Explaining ‘global warming’: The new role of the TV weathercaster
(CNN)When most people tune in to their local TV news station, they’re used to learning whether it’s going to rain tomorrow from the trusted, familiar voice of their favorite TV meteorologist or weathercaster.
Increasingly, those viewers are also learning about the effects of climate change in their own communities from those same trusted voices.
It was once thought to be a topic to be avoided, but many on TV have become emboldened to talk about this subject as their own understanding has evolved.
Ed Maibach, director of George Mason University’s Center for Climate Change Communication, has surveyed TV weathercasters since 2010 on their opinions on climate change, as well as the incorporation of the topic into their broadcasts.
His results show a dramatic shift in the past 10 years.
In 2010, the broadcast community was split right down the middle: Fifty percent of those surveyed were convinced that humans were causing climate change, and 50% weren’t. Of the half who weren’t, most acknowledged that the climate is changing, they just didn’t see the human connection.
What Maibach found most disturbing, however, was that a significant amount, roughly 20%, didn’t even acknowledge that the climate was changing.
In his most recent survey, conducted in 2017, that number has dropped, and now 95% of broadcasters believe that the climate is changing.
Additionally, 85% of those surveyed see humans as the cause.
Getting local with global warming
Maibach points to an initiative launched in 2010 by Climate Central, a nonprofit news organization of scientists and journalists who research and reports on climate change, called Climate Matters. As an academic researcher, Maibach partners with Climate Central on the project, tracking the use of the materials and investigating their effectiveness.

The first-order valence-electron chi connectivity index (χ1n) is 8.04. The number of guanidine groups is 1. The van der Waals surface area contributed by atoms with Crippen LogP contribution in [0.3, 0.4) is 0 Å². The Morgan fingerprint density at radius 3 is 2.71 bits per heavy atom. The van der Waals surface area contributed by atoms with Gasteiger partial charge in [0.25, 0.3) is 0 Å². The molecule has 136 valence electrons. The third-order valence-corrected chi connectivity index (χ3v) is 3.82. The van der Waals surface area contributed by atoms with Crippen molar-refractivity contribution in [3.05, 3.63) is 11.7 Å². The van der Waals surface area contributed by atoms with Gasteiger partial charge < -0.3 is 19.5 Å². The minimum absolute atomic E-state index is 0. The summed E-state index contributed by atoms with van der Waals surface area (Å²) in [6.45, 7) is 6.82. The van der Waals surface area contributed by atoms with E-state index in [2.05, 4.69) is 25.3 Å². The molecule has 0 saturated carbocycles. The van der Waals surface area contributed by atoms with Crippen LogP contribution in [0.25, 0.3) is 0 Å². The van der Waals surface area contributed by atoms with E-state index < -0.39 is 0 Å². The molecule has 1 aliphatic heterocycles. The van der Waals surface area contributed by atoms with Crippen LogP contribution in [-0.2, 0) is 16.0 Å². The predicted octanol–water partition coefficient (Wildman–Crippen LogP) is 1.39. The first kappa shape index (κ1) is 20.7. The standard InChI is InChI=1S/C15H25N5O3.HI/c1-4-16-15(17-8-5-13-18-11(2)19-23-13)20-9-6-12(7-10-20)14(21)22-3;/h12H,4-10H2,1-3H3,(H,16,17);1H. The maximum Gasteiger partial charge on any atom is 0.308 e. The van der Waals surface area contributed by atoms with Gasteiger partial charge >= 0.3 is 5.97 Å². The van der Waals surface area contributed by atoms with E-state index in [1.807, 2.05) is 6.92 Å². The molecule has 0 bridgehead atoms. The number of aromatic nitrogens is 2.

The program provided weathercasters with tools they previously lacked: localized climate data tailored to a specific TV market.
Jim Gandy, a local TV meteorologist in the deep red state of South Carolina, launched the pilot Climate Matters project, and Maibach gauged the success of the program by surveying viewers from Gandy’s and competitors’ stations.
“We found that the more viewers watched Jim’s station, the more likely their views on climate change evolved,” Maibach said.
“They recognized that it was happening, and it was happening to them locally. Those results gave us confidence to know that when broadcast meteorologists talked to their audiences about climate change, it helped viewers understand that this is real and it’s impacting them.”
Gandy strives to avoid the politics and stick to the facts of the science.
“When you tell people that this is the fifth hottest summer on record, they kind of look at you like, ‘really?’ “
Gandy has been tracking trends in his state and noticed something that really got his attention. “In heat waves of the past, it may have been blazing hot in the daytime; at least you got a little bit of relief at night. You’re not getting any relief at night here now.”